Click to enlarge … click again to enlarge even more so and scroll up and down and marvel – as I have – at the intricacies of nature’s design, the power and the beauty even in humble flies… July 2019, local field, South Staffordshire, England. © Pete Hillman.
Feeding time with Calliphora vicina – Bluebottle Fly. You can see why you don’t want them landing in your sugar bowl! Do not click and click again to enlarge! June 2019, rear garden, Staffordshire, England. © Pete Hillman.
Even the name of this fly Calliphora vomitoria sounds kind of disgusting, with the ‘vomitoria’ no doubt relating to its habit of regurgitating its food and then eating it again. But it is not really its fault, as we will see later. ‘Bluebottle’ sounds better, which is a description of its gleaming blue abdomen. It… Read More Calliphora vomitoria
I believe this to be a Greenbottle blowfly, a member of the Calliphoridae family of the order Diptera and a Lucilia sp. I did not realise at the time of photographing that this female was blowing quite a clear bubble for me. This appears to be quite a common activity in the insect world. So… Read More I’m Forever Blowing Bubbles
I believe this to be the species identified in the title as there are several similar species. To note the yellowish legs, black antennae, black hairs behind the eyes, and there are several preapical bristles on hind femur. Although its has a similar metallic green to some of our Greenbottle flies, it actually belongs to… Read More Dolichopus ungulatus
This is one of the earliest flies to appear in spring after coming out of hibernation. The wings have fairly distinct markings, and the abdomen and thorax are light grey with darker markings. The upper legs are reddish-brown, and the lower section is black. Male and females are similar. Length 6 to 8mm. The larvae… Read More Phaonia tuguriorum
Photograph taken December 2016, front garden, Staffordshire. © Pete Hillman 2016. Camera used Nikon D7200, with Sigma 105mm macro lens.
I am always attracted to how sunlight shines through leaves, and this fallen maple leaf is one of those examples. But here I had the added bonus of a fly which had landed on the other side of the leaf, giving me its silhoutte. Photograph taken November 2016, local park, Staffordshire. © Pete Hillman 2016.… Read More Autumn Silhouette
This morning I spotted this cranefly on my living room windowpane as I was eating breakfast. Grey skies and rain outside, perhaps it was wishing it was indoors. Photograph of Tipula confusa, taken October 2016, on living room window, Staffordshire. © Pete Hillman 2016. Camera used Nikon D7200, with Sigma 105mm macro lens.
Melanostoma scalare A fairly small and slender black and bright yellow patterned hoverfly. Length 8 to 10mm. The larvae are predators in leaf litter. The adults feed on nectar. Seen April to November. Found mainly in grassy areas or along woodland rides. Abundant and widespread throughout the UK. Photograph 0f Chequered Hoverfly (Melanostoma scalare) taken… Read More Chequered Hoverfly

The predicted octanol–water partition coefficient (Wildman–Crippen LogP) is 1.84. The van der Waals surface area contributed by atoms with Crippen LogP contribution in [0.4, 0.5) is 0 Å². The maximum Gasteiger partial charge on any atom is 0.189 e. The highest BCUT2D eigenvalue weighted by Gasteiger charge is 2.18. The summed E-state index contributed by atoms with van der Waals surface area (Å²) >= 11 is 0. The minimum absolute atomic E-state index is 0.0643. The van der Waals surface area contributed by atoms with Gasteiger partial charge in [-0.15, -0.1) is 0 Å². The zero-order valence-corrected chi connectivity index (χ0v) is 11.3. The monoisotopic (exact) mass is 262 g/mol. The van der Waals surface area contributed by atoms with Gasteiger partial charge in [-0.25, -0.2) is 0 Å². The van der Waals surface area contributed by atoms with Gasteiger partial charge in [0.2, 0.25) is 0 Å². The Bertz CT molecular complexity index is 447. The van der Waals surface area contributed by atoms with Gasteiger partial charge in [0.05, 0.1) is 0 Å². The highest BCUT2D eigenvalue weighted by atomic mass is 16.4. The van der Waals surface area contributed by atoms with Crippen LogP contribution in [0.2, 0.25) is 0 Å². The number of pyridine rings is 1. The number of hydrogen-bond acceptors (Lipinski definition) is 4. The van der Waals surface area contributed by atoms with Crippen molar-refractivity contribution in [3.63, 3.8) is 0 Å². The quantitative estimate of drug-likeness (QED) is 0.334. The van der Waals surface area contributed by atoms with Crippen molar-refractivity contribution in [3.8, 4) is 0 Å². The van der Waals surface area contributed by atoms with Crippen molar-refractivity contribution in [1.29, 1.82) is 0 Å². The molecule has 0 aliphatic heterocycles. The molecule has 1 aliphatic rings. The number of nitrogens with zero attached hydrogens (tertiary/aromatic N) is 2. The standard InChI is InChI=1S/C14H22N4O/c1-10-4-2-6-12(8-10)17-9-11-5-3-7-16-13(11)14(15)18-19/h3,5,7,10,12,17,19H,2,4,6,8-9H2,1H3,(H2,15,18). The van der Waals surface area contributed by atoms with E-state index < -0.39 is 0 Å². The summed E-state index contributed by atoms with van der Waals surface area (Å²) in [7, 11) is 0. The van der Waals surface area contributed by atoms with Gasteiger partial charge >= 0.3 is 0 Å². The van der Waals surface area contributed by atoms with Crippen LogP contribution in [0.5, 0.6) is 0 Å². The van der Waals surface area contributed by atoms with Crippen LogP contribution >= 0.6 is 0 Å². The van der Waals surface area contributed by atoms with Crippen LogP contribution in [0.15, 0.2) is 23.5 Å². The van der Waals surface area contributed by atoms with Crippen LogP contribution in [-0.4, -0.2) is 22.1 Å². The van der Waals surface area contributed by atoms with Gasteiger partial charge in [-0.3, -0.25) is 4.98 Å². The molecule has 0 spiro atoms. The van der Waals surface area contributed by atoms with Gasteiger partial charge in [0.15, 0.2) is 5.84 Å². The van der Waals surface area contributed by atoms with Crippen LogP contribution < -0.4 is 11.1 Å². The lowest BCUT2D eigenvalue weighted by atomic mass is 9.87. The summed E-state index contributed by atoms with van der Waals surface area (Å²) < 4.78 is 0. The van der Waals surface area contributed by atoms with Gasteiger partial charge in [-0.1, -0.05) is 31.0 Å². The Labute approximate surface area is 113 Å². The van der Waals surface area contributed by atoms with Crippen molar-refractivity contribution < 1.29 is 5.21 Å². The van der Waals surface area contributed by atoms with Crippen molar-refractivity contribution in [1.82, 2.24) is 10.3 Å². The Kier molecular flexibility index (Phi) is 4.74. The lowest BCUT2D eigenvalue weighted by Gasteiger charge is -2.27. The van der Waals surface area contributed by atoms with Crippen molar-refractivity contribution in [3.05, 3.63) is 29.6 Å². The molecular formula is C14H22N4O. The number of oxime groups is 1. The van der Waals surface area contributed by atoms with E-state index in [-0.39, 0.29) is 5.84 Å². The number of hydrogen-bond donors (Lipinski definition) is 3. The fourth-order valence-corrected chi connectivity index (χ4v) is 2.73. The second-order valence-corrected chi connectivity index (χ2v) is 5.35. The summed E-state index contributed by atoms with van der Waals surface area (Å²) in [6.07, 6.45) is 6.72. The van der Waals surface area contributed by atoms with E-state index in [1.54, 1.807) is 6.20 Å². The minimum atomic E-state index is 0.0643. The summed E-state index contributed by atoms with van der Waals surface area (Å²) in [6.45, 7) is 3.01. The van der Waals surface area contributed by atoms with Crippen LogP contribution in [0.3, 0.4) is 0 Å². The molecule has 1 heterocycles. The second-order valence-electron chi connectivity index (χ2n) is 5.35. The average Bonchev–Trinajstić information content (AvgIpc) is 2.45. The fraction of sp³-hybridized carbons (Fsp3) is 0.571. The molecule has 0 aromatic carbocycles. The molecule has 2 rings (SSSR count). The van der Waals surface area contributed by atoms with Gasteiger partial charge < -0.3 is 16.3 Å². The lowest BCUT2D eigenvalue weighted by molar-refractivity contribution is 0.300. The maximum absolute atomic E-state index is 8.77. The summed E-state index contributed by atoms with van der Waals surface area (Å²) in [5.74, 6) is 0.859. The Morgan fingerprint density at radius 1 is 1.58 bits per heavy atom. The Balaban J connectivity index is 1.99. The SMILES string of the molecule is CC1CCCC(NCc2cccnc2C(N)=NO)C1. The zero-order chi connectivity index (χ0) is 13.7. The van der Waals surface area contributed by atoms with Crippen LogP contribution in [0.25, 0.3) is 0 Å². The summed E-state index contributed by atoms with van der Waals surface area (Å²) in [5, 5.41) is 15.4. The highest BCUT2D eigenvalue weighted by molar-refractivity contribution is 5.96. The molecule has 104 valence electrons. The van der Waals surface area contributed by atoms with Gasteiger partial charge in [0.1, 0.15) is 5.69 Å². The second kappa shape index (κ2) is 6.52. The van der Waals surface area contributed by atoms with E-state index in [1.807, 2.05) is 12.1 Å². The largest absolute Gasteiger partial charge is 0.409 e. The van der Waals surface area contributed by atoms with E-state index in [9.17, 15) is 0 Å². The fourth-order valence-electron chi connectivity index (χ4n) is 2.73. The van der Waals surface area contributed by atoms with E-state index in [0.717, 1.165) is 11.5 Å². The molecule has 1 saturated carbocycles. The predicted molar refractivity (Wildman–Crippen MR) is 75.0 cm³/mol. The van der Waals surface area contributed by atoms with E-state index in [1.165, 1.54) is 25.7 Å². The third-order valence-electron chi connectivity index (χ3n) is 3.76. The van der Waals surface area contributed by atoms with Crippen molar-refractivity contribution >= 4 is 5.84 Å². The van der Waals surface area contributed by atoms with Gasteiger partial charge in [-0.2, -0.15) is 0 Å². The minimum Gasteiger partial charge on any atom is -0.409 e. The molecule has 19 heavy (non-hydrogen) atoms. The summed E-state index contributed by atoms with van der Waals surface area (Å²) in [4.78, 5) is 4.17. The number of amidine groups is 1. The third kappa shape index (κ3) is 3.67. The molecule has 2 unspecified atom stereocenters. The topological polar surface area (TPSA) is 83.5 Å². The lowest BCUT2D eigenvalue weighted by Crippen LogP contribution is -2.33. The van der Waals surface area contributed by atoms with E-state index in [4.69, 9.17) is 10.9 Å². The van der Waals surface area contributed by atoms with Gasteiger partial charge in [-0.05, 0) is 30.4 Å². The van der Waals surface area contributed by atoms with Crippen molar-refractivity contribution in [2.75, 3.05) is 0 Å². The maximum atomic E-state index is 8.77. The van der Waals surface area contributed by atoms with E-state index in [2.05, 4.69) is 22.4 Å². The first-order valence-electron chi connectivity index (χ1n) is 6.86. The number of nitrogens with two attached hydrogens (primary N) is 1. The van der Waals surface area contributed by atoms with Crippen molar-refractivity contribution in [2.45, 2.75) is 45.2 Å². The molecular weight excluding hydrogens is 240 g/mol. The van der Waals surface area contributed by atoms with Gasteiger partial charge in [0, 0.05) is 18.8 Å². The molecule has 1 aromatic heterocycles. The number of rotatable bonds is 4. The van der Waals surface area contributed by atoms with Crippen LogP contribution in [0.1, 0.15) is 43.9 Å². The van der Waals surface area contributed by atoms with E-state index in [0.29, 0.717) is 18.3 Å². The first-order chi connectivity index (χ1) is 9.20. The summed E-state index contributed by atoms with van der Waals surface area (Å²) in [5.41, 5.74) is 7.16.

This hoverfly looks remarkably like a bee, and exists in two different forms where var bomylans mimics the Red-tailed Bumblebee (Bombus lapidarius) and var plumata mimcis the White-tailed Bumblebee (Bombus lucorum). It is distinguished from similar hoverflies by having a hairy body. Length 15mm. The larvae are scavengers of wasp nests and feed on debris and… Read More Volucella bombylans
A rather narrow hoverfly with a yellow face and distinctive yellow markings on the abdomen, two of them nearer the thorax are smaller than the others and almost triangular in shape. Length 9 to 12mm. The terrestrial larvae feed on aphids, and the adults feed on nectar. The larvae are camouflaged to look like a… Read More Meligramma trianguliferum
It’s the end of October and I am amazed at the amount of insect life that is still flying around. I have seen butterflies, although not many now, but plenty of flies and hoverflies, and the odd bee. Oh, and loads of wasps. Here is a Bluebottle (Calliphoridae sp.) catching some sun. I am always… Read More Bluebottles Still Buzzin
This is a very tiny black fly which grows up to only 5.5mm long. It mimics an ant. The larva feeds off animal dung. Seen April to September, and is found in various habitats, usually found resting on vegetation waving its wings up and down. Common and widespread. Photographs of Nemopoda nitidula taken June 2013, local… Read More Nemopoda nitidula
Sometimes called picture-winged flies, this species of fruit fly has distinctive dark brown markings on its wings which helps in identification. Length 4 to 5mm. The larvae feeds on plants of the Asteraceae family, in particular Ox-eye Daisy (Leucanthemum vulgare). Seen June to August, and found where the foodplants grow, meadows and gardens. Common and… Read More Tephritis neesii
I remember sitting on a bench in my garden when I suddenly noticed this rather unusual little fly on a plant pot. I had never seen one like this before, or since then. This fly mimics a wasp with its bright yellow markings. Length 4 to 20mm. Conops vesicularis is from a family of Thick-headed… Read More Conops vesicularis
Early morning, the sun has risen beaming down autumn sunrays, and above the sound of twittering birds in the garden I hear a high-pitched buzzing … it may as well have been a scream … I could not see the source of the sound at first, but then I saw this large Garden Spider dangling… Read More Breakfast, Wrapped And Ready To Go